happy strike-iversary!

The City of Mississauga has a community recognition program, through which community groups can have their banner fly at City Hall for a day. When the program was announced, I said to a few of my union sisters, "I know a flag I'd like to see there...". I was only joking -- but they took me seriously! This morning, to the astonishment of many, the beautiful pink CUPE 1989 banner is flying beside Mississauga City Hall!

This week marks one year since the members of CUPE Local 1989, Mississauga Library Workers, walked off their jobs and onto the picket lines. It was the first strike in our local's history and the first strike against the City of Mississauga.

I am a member and now the president of Local 1989. In the past year, I've been invited to speak on panels, in conferences and conventions, in rallies, meetings, and gatherings of labour activists. Our local was honoured at the CUPE Ontario convention, and featured in a conference called "Building Strong Locals," held in Halifax. Everybody wants to hear how we built a winning strike, and it's been my great honour to share my reflections.

I never get tired of talking about the gains we made, especially for our lowest-paid members, and about how the strike transformed lives. But except to my partner and a few others, I don't talk about how the strike and my union work effects me personally.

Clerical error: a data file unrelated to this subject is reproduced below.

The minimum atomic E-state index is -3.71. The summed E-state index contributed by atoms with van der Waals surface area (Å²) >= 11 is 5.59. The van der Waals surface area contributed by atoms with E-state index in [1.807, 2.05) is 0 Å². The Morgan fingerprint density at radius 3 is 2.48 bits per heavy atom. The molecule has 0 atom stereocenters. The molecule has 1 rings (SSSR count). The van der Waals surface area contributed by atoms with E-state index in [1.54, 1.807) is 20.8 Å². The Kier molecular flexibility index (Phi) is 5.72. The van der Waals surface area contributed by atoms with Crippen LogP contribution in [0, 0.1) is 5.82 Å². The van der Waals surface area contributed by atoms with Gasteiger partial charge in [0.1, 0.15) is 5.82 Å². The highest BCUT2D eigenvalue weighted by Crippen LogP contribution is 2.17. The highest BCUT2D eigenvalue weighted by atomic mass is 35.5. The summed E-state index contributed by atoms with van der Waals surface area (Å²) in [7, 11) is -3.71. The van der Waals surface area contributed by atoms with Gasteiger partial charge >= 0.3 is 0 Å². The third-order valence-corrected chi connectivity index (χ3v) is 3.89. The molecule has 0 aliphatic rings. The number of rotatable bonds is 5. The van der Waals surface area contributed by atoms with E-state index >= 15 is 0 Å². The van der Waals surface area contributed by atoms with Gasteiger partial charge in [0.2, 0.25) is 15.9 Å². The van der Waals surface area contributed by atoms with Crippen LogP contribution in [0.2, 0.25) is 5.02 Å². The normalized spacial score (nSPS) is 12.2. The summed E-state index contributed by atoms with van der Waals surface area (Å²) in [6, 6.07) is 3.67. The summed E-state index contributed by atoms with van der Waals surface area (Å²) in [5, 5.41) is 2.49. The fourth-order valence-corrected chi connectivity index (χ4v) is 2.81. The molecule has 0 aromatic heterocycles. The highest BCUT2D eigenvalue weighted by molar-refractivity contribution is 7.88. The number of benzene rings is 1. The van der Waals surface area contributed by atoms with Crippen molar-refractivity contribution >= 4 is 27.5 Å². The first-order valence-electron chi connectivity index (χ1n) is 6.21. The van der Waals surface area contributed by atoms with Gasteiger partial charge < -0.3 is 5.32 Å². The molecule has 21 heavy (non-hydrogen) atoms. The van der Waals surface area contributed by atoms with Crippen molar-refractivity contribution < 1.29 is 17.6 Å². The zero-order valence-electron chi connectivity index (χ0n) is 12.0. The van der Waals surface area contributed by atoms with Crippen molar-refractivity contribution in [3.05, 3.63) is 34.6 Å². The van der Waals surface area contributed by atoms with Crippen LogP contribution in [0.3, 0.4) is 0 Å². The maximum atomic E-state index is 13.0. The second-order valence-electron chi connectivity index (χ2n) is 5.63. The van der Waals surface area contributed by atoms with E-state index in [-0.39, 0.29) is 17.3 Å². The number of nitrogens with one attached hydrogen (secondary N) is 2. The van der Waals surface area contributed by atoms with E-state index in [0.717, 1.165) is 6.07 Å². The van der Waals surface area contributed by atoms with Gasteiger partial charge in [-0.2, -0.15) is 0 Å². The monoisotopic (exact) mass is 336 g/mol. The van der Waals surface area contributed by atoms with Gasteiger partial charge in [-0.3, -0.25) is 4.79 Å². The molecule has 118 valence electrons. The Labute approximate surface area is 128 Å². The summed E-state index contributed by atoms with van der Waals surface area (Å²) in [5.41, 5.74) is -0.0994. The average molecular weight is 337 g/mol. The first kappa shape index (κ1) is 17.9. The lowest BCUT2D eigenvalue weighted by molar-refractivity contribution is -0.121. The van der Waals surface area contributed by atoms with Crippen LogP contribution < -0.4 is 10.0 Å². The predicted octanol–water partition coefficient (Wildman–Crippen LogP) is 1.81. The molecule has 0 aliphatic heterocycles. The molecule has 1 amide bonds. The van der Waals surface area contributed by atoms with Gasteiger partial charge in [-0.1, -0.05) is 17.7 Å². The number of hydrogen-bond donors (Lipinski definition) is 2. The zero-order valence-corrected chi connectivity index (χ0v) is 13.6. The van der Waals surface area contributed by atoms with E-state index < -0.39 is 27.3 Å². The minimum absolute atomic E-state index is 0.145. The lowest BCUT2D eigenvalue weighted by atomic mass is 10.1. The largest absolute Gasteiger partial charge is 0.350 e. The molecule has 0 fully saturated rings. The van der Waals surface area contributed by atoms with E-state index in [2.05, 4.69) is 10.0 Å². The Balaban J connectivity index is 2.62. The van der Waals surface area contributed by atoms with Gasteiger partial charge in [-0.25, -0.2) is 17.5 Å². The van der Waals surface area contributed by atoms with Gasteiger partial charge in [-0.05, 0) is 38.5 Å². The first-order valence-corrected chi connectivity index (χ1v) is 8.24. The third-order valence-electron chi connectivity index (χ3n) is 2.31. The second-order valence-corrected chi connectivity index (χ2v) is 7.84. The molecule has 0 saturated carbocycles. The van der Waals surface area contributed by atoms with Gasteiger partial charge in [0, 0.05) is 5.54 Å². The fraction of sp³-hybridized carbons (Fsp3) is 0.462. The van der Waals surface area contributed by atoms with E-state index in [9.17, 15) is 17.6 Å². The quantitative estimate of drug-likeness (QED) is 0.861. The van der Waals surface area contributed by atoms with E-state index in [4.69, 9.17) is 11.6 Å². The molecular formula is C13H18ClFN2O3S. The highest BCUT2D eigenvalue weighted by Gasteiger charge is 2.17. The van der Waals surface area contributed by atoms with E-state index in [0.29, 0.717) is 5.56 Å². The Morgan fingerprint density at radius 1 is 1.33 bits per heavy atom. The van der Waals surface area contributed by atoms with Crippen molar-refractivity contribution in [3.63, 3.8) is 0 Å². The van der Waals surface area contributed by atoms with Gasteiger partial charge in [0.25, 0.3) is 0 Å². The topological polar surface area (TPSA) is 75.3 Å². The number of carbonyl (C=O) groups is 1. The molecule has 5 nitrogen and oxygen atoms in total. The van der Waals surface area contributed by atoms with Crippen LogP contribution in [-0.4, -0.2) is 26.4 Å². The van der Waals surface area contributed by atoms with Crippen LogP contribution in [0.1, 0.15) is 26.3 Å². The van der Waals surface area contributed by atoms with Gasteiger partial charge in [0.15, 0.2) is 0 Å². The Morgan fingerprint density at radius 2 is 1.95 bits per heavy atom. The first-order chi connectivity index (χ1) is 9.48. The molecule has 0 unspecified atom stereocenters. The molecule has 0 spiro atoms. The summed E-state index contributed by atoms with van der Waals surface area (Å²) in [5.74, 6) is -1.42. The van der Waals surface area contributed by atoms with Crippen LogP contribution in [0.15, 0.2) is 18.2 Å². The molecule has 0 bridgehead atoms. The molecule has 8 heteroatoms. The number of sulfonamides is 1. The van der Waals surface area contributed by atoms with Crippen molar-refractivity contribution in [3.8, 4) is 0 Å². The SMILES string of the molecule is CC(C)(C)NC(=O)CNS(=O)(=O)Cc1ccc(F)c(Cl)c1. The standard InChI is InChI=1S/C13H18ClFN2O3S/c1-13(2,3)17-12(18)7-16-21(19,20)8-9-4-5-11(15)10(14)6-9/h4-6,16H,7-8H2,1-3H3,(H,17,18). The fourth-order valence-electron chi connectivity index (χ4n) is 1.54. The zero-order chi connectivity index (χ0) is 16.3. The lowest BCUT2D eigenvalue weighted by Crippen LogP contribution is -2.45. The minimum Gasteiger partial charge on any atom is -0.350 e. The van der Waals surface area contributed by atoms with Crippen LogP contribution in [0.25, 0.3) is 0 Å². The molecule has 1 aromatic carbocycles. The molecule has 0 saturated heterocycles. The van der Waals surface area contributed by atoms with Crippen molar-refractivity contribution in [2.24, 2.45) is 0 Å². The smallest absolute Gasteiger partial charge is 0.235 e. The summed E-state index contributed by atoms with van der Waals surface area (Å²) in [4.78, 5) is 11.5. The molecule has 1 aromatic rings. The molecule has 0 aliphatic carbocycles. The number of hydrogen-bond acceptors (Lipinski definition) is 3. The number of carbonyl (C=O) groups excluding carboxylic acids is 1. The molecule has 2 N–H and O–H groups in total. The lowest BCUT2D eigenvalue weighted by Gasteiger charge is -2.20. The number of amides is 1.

Leading the bargaining team, the strike, and our union has been one of the most fulfilling experiences of my life. I love being a librarian, but even that is far outweighed by the satisfaction I find from my union work. Leading our team through bargaining and through the strike used -- and tested -- everything I had. It felt like all my experience, all my knowledge, and all my skills, from every thread of my life, had come together for this purpose. That was extremely exciting and energizing.

It also came at the right time in my life. I'm less volatile, more focused; I have a longer fuse, and a good deal more common sense. Dealing with the physical and mental limitations from my health issues was not always easy, but I'd rather struggle with getting enough rest at 55 than popping off in tirades at 25. (I did pop off once or twice in bargaining. Hey, I'm entitled to some fun!)

Our union continues to thrive. We're enforcing the terms of our collective agreement, protecting gains we have made, and always, always, always striving to engage our members. We're also identifying and developing future leaders, so the gains we've made don't unravel when the current team steps away.

I've made great friendships. Like my comrades from the War Resisters Support Campaign, these friends are from greatly diverse backgrounds and lives, linked by our belief and commitment to this work.

Tonight, members of CUPE 1989 will gather for our "strike-iversary," to reminisce about the experience and reflect on what we gained, how we've changed, and what lies ahead.

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